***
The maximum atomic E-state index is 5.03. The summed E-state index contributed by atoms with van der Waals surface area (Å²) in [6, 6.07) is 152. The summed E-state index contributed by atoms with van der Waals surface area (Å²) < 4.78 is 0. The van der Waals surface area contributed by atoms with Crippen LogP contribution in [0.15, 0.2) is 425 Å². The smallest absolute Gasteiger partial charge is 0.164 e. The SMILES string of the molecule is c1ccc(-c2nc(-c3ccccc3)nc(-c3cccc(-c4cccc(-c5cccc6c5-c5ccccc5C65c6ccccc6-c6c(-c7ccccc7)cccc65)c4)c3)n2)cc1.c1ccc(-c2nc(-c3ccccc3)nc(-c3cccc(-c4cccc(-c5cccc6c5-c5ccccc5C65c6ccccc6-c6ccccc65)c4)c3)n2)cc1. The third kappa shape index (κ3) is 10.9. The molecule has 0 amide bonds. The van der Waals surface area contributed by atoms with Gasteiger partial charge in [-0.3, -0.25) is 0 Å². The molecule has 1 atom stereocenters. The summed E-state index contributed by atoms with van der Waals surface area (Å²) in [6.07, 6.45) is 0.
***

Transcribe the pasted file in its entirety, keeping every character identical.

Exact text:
The maximum atomic E-state index is 5.03. The summed E-state index contributed by atoms with van der Waals surface area (Å²) in [6, 6.07) is 152. The summed E-state index contributed by atoms with van der Waals surface area (Å²) < 4.78 is 0. The van der Waals surface area contributed by atoms with Crippen LogP contribution in [0.15, 0.2) is 425 Å². The smallest absolute Gasteiger partial charge is 0.164 e. The SMILES string of the molecule is c1ccc(-c2nc(-c3ccccc3)nc(-c3cccc(-c4cccc(-c5cccc6c5-c5ccccc5C65c6ccccc6-c6c(-c7ccccc7)cccc65)c4)c3)n2)cc1.c1ccc(-c2nc(-c3ccccc3)nc(-c3cccc(-c4cccc(-c5cccc6c5-c5ccccc5C65c6ccccc6-c6ccccc65)c4)c3)n2)cc1. The third kappa shape index (κ3) is 10.9. The molecule has 0 amide bonds. The van der Waals surface area contributed by atoms with Gasteiger partial charge in [-0.3, -0.25) is 0 Å². The molecule has 1 atom stereocenters. The summed E-state index contributed by atoms with van der Waals surface area (Å²) in [6.07, 6.45) is 0.